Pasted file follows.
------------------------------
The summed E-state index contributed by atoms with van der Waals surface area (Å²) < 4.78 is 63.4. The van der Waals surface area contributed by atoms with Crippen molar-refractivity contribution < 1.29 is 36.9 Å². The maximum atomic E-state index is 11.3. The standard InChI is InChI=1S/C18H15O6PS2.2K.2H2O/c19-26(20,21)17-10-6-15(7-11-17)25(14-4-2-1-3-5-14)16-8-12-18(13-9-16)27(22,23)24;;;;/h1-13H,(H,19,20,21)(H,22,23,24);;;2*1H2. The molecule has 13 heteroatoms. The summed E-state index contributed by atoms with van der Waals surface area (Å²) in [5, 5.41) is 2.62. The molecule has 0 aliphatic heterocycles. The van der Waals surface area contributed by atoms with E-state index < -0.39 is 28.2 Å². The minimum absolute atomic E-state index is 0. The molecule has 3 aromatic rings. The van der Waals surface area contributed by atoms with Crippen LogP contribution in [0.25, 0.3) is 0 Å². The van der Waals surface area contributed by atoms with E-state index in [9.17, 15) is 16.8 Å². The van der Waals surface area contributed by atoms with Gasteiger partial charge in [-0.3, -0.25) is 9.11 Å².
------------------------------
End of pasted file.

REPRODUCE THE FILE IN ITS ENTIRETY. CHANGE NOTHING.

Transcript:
The summed E-state index contributed by atoms with van der Waals surface area (Å²) < 4.78 is 63.4. The van der Waals surface area contributed by atoms with Crippen molar-refractivity contribution < 1.29 is 36.9 Å². The maximum atomic E-state index is 11.3. The standard InChI is InChI=1S/C18H15O6PS2.2K.2H2O/c19-26(20,21)17-10-6-15(7-11-17)25(14-4-2-1-3-5-14)16-8-12-18(13-9-16)27(22,23)24;;;;/h1-13H,(H,19,20,21)(H,22,23,24);;;2*1H2. The molecule has 13 heteroatoms. The summed E-state index contributed by atoms with van der Waals surface area (Å²) in [5, 5.41) is 2.62. The molecule has 0 aliphatic heterocycles. The van der Waals surface area contributed by atoms with E-state index < -0.39 is 28.2 Å². The minimum absolute atomic E-state index is 0. The molecule has 3 aromatic rings. The van der Waals surface area contributed by atoms with Crippen LogP contribution in [0.25, 0.3) is 0 Å². The van der Waals surface area contributed by atoms with E-state index in [9.17, 15) is 16.8 Å². The van der Waals surface area contributed by atoms with Gasteiger partial charge in [-0.3, -0.25) is 9.11 Å².